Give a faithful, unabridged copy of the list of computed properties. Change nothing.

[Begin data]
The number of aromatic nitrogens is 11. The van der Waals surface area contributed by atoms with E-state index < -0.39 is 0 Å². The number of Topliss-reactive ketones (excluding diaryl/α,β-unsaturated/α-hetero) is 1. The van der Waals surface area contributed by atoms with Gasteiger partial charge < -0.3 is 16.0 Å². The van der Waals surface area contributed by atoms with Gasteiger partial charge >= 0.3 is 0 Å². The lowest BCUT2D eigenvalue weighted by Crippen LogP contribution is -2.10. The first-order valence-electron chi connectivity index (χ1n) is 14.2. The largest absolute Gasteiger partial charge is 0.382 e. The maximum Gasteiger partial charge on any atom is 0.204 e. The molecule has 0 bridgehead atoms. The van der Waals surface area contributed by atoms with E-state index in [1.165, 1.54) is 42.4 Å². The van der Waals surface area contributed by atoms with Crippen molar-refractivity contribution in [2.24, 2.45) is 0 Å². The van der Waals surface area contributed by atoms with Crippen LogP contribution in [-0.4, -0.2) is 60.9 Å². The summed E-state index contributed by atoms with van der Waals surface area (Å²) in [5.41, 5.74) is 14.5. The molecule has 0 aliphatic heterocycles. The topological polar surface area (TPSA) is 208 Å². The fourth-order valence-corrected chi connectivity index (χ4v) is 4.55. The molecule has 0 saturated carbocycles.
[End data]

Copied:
The number of aromatic nitrogens is 11. The van der Waals surface area contributed by atoms with E-state index < -0.39 is 0 Å². The number of Topliss-reactive ketones (excluding diaryl/α,β-unsaturated/α-hetero) is 1. The van der Waals surface area contributed by atoms with Gasteiger partial charge < -0.3 is 16.0 Å². The van der Waals surface area contributed by atoms with Gasteiger partial charge >= 0.3 is 0 Å². The lowest BCUT2D eigenvalue weighted by Crippen LogP contribution is -2.10. The first-order valence-electron chi connectivity index (χ1n) is 14.2. The largest absolute Gasteiger partial charge is 0.382 e. The maximum Gasteiger partial charge on any atom is 0.204 e. The molecule has 0 bridgehead atoms. The van der Waals surface area contributed by atoms with E-state index in [1.165, 1.54) is 42.4 Å². The van der Waals surface area contributed by atoms with Crippen molar-refractivity contribution in [2.24, 2.45) is 0 Å². The van der Waals surface area contributed by atoms with Crippen LogP contribution in [-0.4, -0.2) is 60.9 Å². The summed E-state index contributed by atoms with van der Waals surface area (Å²) in [5.41, 5.74) is 14.5. The molecule has 0 aliphatic heterocycles. The topological polar surface area (TPSA) is 208 Å². The fourth-order valence-corrected chi connectivity index (χ4v) is 4.55. The molecule has 0 saturated carbocycles.